But then it was his turn to hit me. In the face. Over and over again. Yeah, temperance was my lesson for the evening as I found out that it's a difficult thing to keep your temper in check when someone is popping you in the face. I'd never been slapped before - and I quickly found that I hated it.

While my cheeks were getting redder and I was trying to ward off the instinct to block the slap, a quote I heard boxer Mike Tyson say once echoed in my mind: "Everyone thinks they can fight - until they get hit."

That, I think, was exactly the point Sensei was trying to make: You have to learn what is it to be hit in order to know what your response will be. A slap in the face doesn't necessarily warrant breaking someone's arm or choking them until they pass out - although it may feel like it while your face is stinging. Sometimes, getting hit, holding your temper and looking like you weren't phased may be all the fighting you need to do.

And trust me when I tell you that, even in the most optimal situation - say, a sparring round or training session where you are on top of your game - you will get hit. As Sensei M used to say, martial arts is not knitting but a live, contact environment. In the controlled setting of the ring or the training hall, your partner isn't trying to knock your lights out - but a "real" situation is a totally different story.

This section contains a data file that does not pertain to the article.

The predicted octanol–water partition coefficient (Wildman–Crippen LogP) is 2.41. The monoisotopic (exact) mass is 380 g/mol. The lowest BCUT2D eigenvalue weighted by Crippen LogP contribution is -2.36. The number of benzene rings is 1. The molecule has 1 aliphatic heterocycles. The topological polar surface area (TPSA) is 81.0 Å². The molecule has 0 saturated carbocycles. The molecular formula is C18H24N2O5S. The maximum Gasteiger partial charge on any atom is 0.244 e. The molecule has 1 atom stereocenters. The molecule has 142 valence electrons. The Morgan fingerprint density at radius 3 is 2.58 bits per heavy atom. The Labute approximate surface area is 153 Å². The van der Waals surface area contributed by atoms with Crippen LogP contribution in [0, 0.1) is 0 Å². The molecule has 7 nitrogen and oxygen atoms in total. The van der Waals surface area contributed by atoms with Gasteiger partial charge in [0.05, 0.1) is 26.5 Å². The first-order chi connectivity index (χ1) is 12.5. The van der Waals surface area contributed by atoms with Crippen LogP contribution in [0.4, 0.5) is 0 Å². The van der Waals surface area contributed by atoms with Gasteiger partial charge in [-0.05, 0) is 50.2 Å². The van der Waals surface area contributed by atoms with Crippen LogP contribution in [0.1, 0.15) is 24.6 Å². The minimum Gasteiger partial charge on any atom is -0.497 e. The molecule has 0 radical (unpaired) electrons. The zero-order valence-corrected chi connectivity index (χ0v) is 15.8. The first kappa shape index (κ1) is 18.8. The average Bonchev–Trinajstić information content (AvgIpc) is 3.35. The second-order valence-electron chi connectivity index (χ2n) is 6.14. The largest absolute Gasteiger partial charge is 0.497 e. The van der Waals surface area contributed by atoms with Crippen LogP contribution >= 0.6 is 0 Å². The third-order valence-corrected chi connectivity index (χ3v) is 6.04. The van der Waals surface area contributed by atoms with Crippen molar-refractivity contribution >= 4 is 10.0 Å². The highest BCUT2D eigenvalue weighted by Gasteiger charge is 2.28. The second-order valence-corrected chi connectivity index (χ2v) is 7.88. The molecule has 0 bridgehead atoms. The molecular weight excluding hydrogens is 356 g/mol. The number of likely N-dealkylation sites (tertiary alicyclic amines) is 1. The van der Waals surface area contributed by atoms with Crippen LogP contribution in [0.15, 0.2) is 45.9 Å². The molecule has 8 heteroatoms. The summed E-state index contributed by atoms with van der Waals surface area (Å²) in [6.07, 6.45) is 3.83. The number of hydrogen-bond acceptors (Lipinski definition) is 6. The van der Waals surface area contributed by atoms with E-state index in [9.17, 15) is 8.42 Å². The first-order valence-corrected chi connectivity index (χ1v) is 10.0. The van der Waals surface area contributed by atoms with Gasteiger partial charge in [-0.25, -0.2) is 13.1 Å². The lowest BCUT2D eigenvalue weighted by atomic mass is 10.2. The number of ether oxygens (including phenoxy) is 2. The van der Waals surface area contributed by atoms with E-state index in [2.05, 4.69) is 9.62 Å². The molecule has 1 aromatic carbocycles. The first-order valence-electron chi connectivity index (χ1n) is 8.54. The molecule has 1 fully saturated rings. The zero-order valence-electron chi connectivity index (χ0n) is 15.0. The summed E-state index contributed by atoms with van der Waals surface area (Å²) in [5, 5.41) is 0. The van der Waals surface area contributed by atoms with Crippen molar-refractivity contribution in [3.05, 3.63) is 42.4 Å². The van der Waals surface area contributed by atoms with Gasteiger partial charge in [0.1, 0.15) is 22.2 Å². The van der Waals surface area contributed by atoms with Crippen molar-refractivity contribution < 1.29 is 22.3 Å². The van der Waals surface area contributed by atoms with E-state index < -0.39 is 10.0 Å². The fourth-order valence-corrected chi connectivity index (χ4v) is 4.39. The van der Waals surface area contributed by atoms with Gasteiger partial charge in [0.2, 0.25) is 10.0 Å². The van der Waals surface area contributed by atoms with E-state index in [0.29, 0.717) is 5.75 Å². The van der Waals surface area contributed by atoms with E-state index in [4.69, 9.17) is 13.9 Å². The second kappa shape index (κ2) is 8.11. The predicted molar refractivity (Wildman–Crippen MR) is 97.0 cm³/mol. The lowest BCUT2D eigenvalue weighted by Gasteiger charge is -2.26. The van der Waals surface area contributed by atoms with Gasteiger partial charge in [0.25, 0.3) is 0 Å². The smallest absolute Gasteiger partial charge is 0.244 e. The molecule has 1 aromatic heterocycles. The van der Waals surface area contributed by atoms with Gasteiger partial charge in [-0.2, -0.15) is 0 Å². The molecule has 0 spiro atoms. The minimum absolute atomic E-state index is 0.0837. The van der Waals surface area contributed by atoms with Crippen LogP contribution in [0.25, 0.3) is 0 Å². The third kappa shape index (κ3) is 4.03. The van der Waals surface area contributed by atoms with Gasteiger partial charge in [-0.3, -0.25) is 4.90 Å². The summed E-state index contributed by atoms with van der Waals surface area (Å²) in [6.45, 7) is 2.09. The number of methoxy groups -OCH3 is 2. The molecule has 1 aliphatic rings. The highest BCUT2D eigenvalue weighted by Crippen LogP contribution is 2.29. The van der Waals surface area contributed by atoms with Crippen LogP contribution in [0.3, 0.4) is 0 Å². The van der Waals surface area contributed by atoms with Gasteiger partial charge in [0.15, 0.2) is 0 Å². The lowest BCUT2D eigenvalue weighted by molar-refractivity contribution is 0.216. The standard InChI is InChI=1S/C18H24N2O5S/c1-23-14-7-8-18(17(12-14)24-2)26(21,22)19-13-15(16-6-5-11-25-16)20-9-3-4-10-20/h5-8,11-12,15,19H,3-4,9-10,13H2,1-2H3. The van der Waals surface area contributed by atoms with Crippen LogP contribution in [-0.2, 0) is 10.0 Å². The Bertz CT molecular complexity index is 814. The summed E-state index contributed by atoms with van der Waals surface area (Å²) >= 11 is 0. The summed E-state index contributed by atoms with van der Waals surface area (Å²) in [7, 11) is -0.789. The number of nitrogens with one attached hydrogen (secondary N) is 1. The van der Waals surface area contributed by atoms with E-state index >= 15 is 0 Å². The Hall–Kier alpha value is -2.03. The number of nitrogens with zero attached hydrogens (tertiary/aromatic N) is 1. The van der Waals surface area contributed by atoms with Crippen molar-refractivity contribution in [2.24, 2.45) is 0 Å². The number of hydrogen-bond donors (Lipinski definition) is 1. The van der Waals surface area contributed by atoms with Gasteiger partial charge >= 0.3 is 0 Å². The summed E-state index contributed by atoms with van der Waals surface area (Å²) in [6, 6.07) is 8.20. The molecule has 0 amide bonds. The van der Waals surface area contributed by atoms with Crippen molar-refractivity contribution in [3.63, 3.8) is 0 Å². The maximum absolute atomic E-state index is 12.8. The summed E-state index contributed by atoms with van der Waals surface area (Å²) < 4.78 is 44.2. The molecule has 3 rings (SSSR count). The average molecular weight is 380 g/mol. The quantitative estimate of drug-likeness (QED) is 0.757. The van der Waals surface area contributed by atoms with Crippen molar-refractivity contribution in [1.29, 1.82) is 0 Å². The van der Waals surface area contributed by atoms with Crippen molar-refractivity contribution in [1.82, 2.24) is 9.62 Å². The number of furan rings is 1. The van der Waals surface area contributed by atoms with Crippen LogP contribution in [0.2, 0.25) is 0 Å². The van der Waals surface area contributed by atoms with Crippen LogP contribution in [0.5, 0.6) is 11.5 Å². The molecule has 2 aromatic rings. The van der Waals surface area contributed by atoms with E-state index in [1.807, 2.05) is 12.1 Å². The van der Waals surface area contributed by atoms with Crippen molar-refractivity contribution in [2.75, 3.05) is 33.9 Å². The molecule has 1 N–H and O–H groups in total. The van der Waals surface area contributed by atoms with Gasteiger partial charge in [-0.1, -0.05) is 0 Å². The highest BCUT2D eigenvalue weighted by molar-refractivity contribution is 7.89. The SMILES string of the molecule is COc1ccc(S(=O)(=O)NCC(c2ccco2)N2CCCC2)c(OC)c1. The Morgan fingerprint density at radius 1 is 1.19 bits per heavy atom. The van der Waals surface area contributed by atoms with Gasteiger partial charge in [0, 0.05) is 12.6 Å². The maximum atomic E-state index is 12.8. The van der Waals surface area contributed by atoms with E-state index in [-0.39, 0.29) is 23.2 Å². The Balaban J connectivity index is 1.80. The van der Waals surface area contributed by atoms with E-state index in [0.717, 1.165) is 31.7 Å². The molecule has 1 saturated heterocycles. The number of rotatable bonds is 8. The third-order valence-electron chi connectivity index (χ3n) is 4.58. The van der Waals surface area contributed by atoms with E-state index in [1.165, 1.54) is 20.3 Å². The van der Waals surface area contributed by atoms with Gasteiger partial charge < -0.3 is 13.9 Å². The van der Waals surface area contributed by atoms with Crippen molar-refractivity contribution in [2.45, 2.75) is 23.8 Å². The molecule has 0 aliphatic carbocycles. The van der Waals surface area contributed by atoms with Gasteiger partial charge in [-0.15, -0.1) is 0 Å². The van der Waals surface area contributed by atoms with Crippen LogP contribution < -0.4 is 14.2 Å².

As fellow blogger Charles C. Goodin put it in a recent post, no karate technique is 100% effective 100% of the time. Only avoidance is.

The adage my training partners and I hear at the end of class about it most often is this:
Avoid before block...
Block before injure...
Injure before maim...
Maim before kill...
Kill before die...
For all life is precious.

But notice what it all starts with.

If all else fails, walk (or run!) away - and live to avoid another day.